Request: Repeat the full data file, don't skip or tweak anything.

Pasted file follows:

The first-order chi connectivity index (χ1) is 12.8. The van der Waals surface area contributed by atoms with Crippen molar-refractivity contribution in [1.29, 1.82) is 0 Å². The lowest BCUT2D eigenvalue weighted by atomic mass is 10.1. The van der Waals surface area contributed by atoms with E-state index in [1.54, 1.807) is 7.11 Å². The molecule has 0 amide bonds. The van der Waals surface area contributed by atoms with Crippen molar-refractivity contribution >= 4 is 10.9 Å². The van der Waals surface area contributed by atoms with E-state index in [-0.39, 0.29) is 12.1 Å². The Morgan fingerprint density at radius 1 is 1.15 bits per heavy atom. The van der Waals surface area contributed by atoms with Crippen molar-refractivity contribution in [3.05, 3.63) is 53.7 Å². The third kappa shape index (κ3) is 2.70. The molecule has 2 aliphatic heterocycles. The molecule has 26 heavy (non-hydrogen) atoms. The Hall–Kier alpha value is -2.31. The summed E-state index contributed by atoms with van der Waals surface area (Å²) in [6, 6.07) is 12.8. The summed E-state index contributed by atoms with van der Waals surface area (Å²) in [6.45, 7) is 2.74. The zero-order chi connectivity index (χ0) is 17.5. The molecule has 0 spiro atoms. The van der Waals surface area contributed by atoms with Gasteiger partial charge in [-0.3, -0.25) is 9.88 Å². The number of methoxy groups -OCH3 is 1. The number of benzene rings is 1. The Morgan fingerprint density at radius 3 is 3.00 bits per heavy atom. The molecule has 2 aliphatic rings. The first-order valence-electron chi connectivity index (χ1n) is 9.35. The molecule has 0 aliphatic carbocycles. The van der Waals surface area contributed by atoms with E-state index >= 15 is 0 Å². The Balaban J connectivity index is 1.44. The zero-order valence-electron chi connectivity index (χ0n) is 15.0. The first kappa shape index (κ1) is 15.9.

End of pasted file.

The first-order chi connectivity index (χ1) is 12.8. The van der Waals surface area contributed by atoms with Crippen molar-refractivity contribution in [1.29, 1.82) is 0 Å². The lowest BCUT2D eigenvalue weighted by atomic mass is 10.1. The van der Waals surface area contributed by atoms with E-state index in [1.54, 1.807) is 7.11 Å². The molecule has 0 amide bonds. The van der Waals surface area contributed by atoms with Crippen molar-refractivity contribution >= 4 is 10.9 Å². The van der Waals surface area contributed by atoms with E-state index in [-0.39, 0.29) is 12.1 Å². The Morgan fingerprint density at radius 1 is 1.15 bits per heavy atom. The van der Waals surface area contributed by atoms with Crippen molar-refractivity contribution in [3.05, 3.63) is 53.7 Å². The third kappa shape index (κ3) is 2.70. The molecule has 2 aliphatic heterocycles. The molecule has 26 heavy (non-hydrogen) atoms. The Hall–Kier alpha value is -2.31. The summed E-state index contributed by atoms with van der Waals surface area (Å²) in [6, 6.07) is 12.8. The summed E-state index contributed by atoms with van der Waals surface area (Å²) in [6.45, 7) is 2.74. The zero-order chi connectivity index (χ0) is 17.5. The molecule has 0 spiro atoms. The van der Waals surface area contributed by atoms with Gasteiger partial charge in [-0.3, -0.25) is 9.88 Å². The number of methoxy groups -OCH3 is 1. The number of benzene rings is 1. The Morgan fingerprint density at radius 3 is 3.00 bits per heavy atom. The molecule has 2 aliphatic rings. The first-order valence-electron chi connectivity index (χ1n) is 9.35. The molecule has 0 aliphatic carbocycles. The van der Waals surface area contributed by atoms with E-state index >= 15 is 0 Å². The Balaban J connectivity index is 1.44. The zero-order valence-electron chi connectivity index (χ0n) is 15.0. The first kappa shape index (κ1) is 15.9.